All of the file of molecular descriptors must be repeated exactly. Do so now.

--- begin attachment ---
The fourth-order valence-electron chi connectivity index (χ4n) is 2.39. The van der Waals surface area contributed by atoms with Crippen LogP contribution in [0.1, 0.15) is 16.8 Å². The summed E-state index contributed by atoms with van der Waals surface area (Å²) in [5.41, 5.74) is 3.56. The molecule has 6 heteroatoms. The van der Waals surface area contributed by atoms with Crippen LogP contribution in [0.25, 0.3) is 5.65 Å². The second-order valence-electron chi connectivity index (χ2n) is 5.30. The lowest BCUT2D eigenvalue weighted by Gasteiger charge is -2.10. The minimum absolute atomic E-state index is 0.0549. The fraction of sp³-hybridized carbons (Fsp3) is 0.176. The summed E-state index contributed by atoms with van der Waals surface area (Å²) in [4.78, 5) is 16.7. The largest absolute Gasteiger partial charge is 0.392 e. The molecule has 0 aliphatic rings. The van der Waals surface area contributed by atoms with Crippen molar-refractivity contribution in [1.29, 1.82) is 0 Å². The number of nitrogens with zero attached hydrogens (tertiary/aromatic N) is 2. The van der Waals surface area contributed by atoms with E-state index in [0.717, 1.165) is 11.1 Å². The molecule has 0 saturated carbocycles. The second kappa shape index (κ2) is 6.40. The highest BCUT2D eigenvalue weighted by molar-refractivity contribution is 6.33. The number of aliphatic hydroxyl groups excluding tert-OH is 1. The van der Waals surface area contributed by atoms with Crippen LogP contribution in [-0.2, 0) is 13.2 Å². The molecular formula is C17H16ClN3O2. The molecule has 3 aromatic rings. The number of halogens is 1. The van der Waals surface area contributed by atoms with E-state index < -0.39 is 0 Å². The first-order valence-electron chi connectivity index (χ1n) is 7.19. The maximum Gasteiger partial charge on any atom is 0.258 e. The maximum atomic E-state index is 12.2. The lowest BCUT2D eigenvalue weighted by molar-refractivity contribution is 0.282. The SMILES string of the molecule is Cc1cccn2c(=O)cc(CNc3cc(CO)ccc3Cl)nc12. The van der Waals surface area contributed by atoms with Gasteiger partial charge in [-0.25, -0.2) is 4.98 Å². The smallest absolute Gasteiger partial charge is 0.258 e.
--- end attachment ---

The fourth-order valence-electron chi connectivity index (χ4n) is 2.39. The van der Waals surface area contributed by atoms with Crippen LogP contribution in [0.1, 0.15) is 16.8 Å². The summed E-state index contributed by atoms with van der Waals surface area (Å²) in [5.41, 5.74) is 3.56. The molecule has 6 heteroatoms. The van der Waals surface area contributed by atoms with Crippen LogP contribution in [0.25, 0.3) is 5.65 Å². The second-order valence-electron chi connectivity index (χ2n) is 5.30. The lowest BCUT2D eigenvalue weighted by Gasteiger charge is -2.10. The minimum absolute atomic E-state index is 0.0549. The fraction of sp³-hybridized carbons (Fsp3) is 0.176. The summed E-state index contributed by atoms with van der Waals surface area (Å²) in [4.78, 5) is 16.7. The largest absolute Gasteiger partial charge is 0.392 e. The molecule has 0 aliphatic rings. The van der Waals surface area contributed by atoms with Crippen molar-refractivity contribution in [1.29, 1.82) is 0 Å². The number of nitrogens with zero attached hydrogens (tertiary/aromatic N) is 2. The van der Waals surface area contributed by atoms with E-state index in [0.717, 1.165) is 11.1 Å². The molecule has 0 saturated carbocycles. The second kappa shape index (κ2) is 6.40. The highest BCUT2D eigenvalue weighted by molar-refractivity contribution is 6.33. The number of aliphatic hydroxyl groups excluding tert-OH is 1. The van der Waals surface area contributed by atoms with Crippen LogP contribution in [-0.2, 0) is 13.2 Å². The molecular formula is C17H16ClN3O2. The molecule has 3 aromatic rings. The number of halogens is 1. The van der Waals surface area contributed by atoms with E-state index < -0.39 is 0 Å². The first-order valence-electron chi connectivity index (χ1n) is 7.19. The maximum Gasteiger partial charge on any atom is 0.258 e. The maximum atomic E-state index is 12.2. The lowest BCUT2D eigenvalue weighted by molar-refractivity contribution is 0.282. The SMILES string of the molecule is Cc1cccn2c(=O)cc(CNc3cc(CO)ccc3Cl)nc12. The van der Waals surface area contributed by atoms with Gasteiger partial charge in [-0.25, -0.2) is 4.98 Å². The smallest absolute Gasteiger partial charge is 0.258 e.